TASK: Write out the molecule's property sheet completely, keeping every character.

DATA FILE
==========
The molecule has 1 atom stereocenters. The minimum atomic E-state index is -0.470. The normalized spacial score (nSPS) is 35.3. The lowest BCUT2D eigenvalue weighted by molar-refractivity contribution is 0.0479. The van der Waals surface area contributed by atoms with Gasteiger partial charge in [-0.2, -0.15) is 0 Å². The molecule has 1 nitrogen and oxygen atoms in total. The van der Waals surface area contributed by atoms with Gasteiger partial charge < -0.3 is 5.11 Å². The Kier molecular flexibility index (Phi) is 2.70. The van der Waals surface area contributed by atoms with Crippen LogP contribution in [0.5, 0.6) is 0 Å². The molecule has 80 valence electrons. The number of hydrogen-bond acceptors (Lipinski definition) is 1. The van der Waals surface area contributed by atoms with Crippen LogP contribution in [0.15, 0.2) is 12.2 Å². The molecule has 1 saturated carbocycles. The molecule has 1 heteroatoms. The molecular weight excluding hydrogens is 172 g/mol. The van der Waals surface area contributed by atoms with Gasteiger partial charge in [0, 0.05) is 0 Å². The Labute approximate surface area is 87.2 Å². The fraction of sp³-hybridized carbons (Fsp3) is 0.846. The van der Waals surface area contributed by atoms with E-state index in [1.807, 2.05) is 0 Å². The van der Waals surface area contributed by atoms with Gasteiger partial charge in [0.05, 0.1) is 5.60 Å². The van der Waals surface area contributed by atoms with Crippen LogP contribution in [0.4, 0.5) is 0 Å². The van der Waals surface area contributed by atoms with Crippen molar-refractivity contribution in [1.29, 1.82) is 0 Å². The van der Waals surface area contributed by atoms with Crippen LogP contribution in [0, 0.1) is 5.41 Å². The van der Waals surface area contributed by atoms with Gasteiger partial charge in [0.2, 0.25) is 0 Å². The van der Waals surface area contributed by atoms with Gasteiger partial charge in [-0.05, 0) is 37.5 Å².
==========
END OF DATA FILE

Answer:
The molecule has 1 atom stereocenters. The minimum atomic E-state index is -0.470. The normalized spacial score (nSPS) is 35.3. The lowest BCUT2D eigenvalue weighted by molar-refractivity contribution is 0.0479. The van der Waals surface area contributed by atoms with Gasteiger partial charge in [-0.2, -0.15) is 0 Å². The molecule has 1 nitrogen and oxygen atoms in total. The van der Waals surface area contributed by atoms with Gasteiger partial charge < -0.3 is 5.11 Å². The Kier molecular flexibility index (Phi) is 2.70. The van der Waals surface area contributed by atoms with Crippen LogP contribution in [0.5, 0.6) is 0 Å². The molecule has 80 valence electrons. The number of hydrogen-bond acceptors (Lipinski definition) is 1. The van der Waals surface area contributed by atoms with Crippen LogP contribution in [0.15, 0.2) is 12.2 Å². The molecule has 1 saturated carbocycles. The molecule has 1 heteroatoms. The molecular weight excluding hydrogens is 172 g/mol. The van der Waals surface area contributed by atoms with Gasteiger partial charge in [0, 0.05) is 0 Å². The Labute approximate surface area is 87.2 Å². The fraction of sp³-hybridized carbons (Fsp3) is 0.846. The van der Waals surface area contributed by atoms with E-state index in [1.807, 2.05) is 0 Å². The van der Waals surface area contributed by atoms with Gasteiger partial charge in [0.05, 0.1) is 5.60 Å². The van der Waals surface area contributed by atoms with Crippen LogP contribution in [0.4, 0.5) is 0 Å². The van der Waals surface area contributed by atoms with Crippen molar-refractivity contribution in [1.29, 1.82) is 0 Å². The van der Waals surface area contributed by atoms with Crippen LogP contribution in [0, 0.1) is 5.41 Å². The van der Waals surface area contributed by atoms with Gasteiger partial charge in [0.2, 0.25) is 0 Å². The van der Waals surface area contributed by atoms with Gasteiger partial charge in [-0.05, 0) is 37.5 Å².